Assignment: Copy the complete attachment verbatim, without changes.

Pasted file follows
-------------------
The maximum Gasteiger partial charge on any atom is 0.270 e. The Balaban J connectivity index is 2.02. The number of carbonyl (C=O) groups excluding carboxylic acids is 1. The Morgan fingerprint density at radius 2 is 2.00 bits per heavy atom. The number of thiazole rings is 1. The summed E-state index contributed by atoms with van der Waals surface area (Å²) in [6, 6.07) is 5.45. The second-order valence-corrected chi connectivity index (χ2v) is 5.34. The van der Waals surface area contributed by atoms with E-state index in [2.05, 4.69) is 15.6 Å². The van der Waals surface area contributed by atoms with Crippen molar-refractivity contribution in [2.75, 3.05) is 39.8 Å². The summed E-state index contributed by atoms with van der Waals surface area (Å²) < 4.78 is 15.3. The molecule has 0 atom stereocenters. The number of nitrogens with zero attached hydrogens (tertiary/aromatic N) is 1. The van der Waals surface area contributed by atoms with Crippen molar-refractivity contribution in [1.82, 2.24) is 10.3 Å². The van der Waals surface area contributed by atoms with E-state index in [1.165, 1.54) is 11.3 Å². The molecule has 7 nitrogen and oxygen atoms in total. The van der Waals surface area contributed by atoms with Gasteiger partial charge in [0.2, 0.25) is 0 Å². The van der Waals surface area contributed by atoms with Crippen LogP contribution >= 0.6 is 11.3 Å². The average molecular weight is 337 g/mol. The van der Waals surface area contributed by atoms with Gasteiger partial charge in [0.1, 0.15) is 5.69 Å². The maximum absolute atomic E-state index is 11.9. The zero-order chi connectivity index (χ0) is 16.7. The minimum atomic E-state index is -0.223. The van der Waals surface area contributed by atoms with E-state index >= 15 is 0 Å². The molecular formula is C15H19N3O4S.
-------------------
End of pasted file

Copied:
The maximum Gasteiger partial charge on any atom is 0.270 e. The Balaban J connectivity index is 2.02. The number of carbonyl (C=O) groups excluding carboxylic acids is 1. The Morgan fingerprint density at radius 2 is 2.00 bits per heavy atom. The number of thiazole rings is 1. The summed E-state index contributed by atoms with van der Waals surface area (Å²) in [6, 6.07) is 5.45. The second-order valence-corrected chi connectivity index (χ2v) is 5.34. The van der Waals surface area contributed by atoms with E-state index in [2.05, 4.69) is 15.6 Å². The van der Waals surface area contributed by atoms with Crippen molar-refractivity contribution in [2.75, 3.05) is 39.8 Å². The summed E-state index contributed by atoms with van der Waals surface area (Å²) < 4.78 is 15.3. The molecule has 0 atom stereocenters. The number of nitrogens with zero attached hydrogens (tertiary/aromatic N) is 1. The van der Waals surface area contributed by atoms with Crippen molar-refractivity contribution in [1.82, 2.24) is 10.3 Å². The van der Waals surface area contributed by atoms with E-state index in [1.165, 1.54) is 11.3 Å². The molecule has 7 nitrogen and oxygen atoms in total. The van der Waals surface area contributed by atoms with Gasteiger partial charge in [0.2, 0.25) is 0 Å². The van der Waals surface area contributed by atoms with Crippen LogP contribution >= 0.6 is 11.3 Å². The average molecular weight is 337 g/mol. The van der Waals surface area contributed by atoms with Gasteiger partial charge in [0.1, 0.15) is 5.69 Å². The maximum absolute atomic E-state index is 11.9. The zero-order chi connectivity index (χ0) is 16.7. The minimum atomic E-state index is -0.223. The van der Waals surface area contributed by atoms with E-state index >= 15 is 0 Å². The molecular formula is C15H19N3O4S.